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House Republicans heading to Baltimore for retreat

By Paul Kane
Washington Post Staff Writer
Wednesday, January 12, 2011; 8:30 PM

Decamping 35 miles to the north, the resurgent House Republicans this week will host a parade of leading GOP officials - including several would-be challengers to President Obama next year - at a three-day retreat in Baltimore designed to forge unity on the party's agenda.

Led by House Speaker John A. Boehner (Ohio), Republicans plan to hear from a host of experts on federal spending and long-term deficits, as well as discuss strategy for trying to repeal the Obama administration's health-care overhaul.

Former House speaker Newt Gingrich (Ga.) and Mississippi Gov. Haley Barbour, both potential presidential contenders, will attend closed-door panels Friday. Barbour will participate along with Govs. Rick Perry (Tex.) and Robert F. McDonnell (Va.) in what is designed to be a free-wheeling discussion with governors who became leading party spokesmen on conservative issues before the GOP reclaimed the House in November with its 63-seat gain.

As originally planned, the retreat was to have a celebratory tone, since the House was slated to approve a repeal of the health-care law Wednesday. But after the shooting of Rep. Gabrielle Giffords (D-Ariz.) in Tucson, Boehner has delayed having such a divisive debate and is urging bipartisan unity.

Such retreats are annual affairs for both Republicans and Democrats in the House. They once were held in more lavish resort settings, such as the Homestead in Hot Springs, Va., but with the economy struggling to recover and the unemployment rate near double digits, both parties have scaled back. Democrats will head to Cambridge, Md., the weekend of Jan. 21.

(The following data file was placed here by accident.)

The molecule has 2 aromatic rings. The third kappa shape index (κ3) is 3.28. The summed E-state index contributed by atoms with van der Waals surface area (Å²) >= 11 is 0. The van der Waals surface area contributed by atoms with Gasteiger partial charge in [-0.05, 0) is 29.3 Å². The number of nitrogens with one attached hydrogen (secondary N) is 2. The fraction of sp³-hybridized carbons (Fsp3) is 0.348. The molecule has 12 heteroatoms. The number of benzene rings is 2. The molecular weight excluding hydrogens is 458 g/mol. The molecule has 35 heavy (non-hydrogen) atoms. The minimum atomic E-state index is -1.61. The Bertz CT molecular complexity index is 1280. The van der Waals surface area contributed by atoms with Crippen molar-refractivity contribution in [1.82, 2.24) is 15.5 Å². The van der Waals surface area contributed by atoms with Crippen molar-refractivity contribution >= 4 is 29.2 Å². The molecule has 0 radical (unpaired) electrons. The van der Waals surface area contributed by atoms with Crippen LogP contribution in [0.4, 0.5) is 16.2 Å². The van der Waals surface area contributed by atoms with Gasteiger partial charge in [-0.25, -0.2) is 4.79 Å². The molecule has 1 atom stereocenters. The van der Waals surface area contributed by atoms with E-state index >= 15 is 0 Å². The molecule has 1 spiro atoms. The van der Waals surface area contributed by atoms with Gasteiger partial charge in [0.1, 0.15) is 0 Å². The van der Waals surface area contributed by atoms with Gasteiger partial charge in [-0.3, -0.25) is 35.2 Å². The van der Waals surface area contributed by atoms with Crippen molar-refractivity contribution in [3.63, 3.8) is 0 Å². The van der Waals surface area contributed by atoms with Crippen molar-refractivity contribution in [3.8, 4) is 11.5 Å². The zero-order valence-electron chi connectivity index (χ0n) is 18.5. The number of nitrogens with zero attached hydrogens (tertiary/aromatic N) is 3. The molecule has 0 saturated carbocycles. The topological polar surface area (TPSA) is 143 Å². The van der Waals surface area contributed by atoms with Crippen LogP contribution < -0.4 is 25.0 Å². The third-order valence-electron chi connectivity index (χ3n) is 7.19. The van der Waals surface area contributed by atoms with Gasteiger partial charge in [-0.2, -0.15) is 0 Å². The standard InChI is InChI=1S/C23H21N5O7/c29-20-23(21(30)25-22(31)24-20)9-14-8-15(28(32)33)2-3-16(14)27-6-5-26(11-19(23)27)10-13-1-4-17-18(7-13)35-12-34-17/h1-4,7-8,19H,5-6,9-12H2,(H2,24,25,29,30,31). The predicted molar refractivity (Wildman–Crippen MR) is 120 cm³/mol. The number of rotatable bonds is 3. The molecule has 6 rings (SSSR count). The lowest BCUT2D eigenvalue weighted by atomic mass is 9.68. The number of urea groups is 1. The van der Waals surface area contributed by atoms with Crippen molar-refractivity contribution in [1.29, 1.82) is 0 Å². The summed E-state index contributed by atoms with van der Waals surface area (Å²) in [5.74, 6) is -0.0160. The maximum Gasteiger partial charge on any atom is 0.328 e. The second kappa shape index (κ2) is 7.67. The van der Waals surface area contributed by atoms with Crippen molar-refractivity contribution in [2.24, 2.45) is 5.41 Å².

This is the second year in a row that Republicans have gone to Baltimore, staying this year at a Marriott on the Inner Harbor. Last year's retreat turned into a high-profile showdown with Obama when the president and Republicans agreed to have a televised debate over health care and other issues; it lasted than 90 minutes, and the unusually open exchange riveted much of official Washington.

Neither the White House nor House Republicans wanted a repeat of that show.

This GOP class seeking its own identity, but the 2011 Republican retreat has heavy shades of the 1995 crop of Republicans, who took over the House after a historic midterm election. In addition to Gingrich, who was the speaker then, and Barbour, who was chairman of the Republican National Committee, guests at this year's retreat include Frank Luntz, who was one of Gingrich's top pollsters at the time.

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